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Title: Teach Yourself Islam
Author: Ruqaiyyah Waris Maqsood
Copyright: © 2003
Publishers: Contemporary Books, an imprint of McGraw-Hill (US); Hodder Headline Plc (UK)
Relevance: Relevance: With Islam fundamentalism in the news so much these days, it benefits every reporter, correspondent, ENG and producer to know about the religion. Teach Yourself Islam is an ideal book to introduce the non-Moslem to the principles of the religion, the underpinnings of the faith, and the religious and cultural aspects of Islamic society.
Review: Teach Yourself Islam is an excellent guide to the ancient religion and covers just about every aspect of Islam -- including the life of the Prophet Muhammad, the Qur'an, Islamic worship, mysticism, and even the historical beginnings of the religion.
As most know, Islam is one of the three major faiths that sprang from the area we now know as the Middle East. Teach Yourself Islam references both Christianity and Judaism within the framework of how Islam fits into the entire region's religious groups and mentions other prophets such as Jesus, Moses and Abraham within historical context.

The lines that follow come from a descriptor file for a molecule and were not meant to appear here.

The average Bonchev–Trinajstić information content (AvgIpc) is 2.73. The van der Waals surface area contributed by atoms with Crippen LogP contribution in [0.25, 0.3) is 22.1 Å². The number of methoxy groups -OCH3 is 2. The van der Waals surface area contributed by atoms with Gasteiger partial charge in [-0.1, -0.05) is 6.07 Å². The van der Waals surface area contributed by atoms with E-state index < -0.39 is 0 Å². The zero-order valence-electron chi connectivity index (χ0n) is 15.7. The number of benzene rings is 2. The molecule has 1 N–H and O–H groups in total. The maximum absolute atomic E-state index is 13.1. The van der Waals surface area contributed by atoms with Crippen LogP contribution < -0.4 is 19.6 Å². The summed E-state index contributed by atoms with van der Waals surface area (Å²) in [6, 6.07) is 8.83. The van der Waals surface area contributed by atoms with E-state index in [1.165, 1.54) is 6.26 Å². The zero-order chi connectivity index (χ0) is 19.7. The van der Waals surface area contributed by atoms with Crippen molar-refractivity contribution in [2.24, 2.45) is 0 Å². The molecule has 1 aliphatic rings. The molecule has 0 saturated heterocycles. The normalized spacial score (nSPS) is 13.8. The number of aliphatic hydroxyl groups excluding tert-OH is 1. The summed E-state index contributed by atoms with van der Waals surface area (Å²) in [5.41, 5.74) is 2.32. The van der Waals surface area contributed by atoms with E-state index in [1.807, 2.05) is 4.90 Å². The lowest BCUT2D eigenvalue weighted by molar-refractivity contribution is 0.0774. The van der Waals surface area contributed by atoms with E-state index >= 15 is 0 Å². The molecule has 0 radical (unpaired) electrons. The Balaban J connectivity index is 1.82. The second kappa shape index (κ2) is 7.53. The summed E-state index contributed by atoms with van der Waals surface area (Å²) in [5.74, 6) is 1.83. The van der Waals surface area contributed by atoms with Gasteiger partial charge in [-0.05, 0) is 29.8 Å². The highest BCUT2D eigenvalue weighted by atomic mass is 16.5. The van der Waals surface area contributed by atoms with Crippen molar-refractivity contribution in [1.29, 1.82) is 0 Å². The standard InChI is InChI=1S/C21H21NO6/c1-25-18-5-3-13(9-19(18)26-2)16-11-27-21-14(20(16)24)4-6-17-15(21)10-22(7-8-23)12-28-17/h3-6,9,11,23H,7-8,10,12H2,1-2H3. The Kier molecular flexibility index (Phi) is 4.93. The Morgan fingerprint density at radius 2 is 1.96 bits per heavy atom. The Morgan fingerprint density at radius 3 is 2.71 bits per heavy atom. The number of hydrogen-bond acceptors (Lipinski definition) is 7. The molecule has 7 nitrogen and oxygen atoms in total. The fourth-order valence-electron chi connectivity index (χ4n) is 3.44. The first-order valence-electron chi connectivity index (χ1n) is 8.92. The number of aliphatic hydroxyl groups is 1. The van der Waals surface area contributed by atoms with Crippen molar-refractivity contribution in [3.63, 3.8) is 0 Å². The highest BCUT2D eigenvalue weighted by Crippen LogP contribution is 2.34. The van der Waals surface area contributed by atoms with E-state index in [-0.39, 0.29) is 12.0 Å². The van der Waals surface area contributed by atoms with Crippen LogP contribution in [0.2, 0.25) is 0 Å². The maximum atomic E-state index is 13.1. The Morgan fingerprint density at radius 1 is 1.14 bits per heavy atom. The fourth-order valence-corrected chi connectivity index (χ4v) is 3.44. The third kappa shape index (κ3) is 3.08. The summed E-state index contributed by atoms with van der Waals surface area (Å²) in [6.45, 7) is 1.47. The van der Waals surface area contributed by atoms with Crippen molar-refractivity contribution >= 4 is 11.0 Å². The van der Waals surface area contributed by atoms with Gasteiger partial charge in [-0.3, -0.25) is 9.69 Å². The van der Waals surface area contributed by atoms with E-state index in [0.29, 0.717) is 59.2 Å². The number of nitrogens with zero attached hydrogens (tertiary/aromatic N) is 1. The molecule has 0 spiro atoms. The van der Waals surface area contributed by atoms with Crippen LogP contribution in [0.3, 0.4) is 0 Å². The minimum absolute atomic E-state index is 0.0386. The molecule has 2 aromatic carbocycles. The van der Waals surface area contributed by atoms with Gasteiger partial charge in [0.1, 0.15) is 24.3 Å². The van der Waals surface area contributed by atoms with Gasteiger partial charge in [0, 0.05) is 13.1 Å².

The book begins, not surprisingly, with Muhammad, the prophet that brought the religion to the people. Readers learn the main events in Muhammad's life, some insights into his character and the significance of various historical events and how they shaped the formation of Islam. The book moves quickly to explain the four "rightly-guided" caliphs and the conflict between the prophets descendants and the Umayyads. Chapter 2 finishes up with the Battle of Karbala and Shi'ite Islam.
The compilation of the Qur'an is up next. In Chapter 3, the book outlines how the Qur'an was originally assembled, its relationship to calligraphy and how Moslems show respect for the Qur'an. Chapter 4 deals with the actual teachings of Islam: the Tawhid and shirk, the compassion of Allah, the Angels, the Devil and jinn, tests, Risalah, the Moslem's view of Jesus, Akhirah (life after death), and finally ál-Qadr (the Moslem view of pre-destination).
According to the book, Muslim worship really begins with the concept of ihsan or realization. And equally so, it is very possible for a man or woman to go through all sorts of worship, prayer and other ritual without really being truly aware of the presence of God. Ihsan implies a given person is making a conscious effort to be with God, and in active communication with him. Other key concepts, such as iman (faith), amal (action), jihad (struggle) and dunya. It is the Moslem concept of jihad that has catapulted the religion to the forefront of the news in recent years and the book spends an entire chapter later on discussing the complex rules involved in waging a jihad.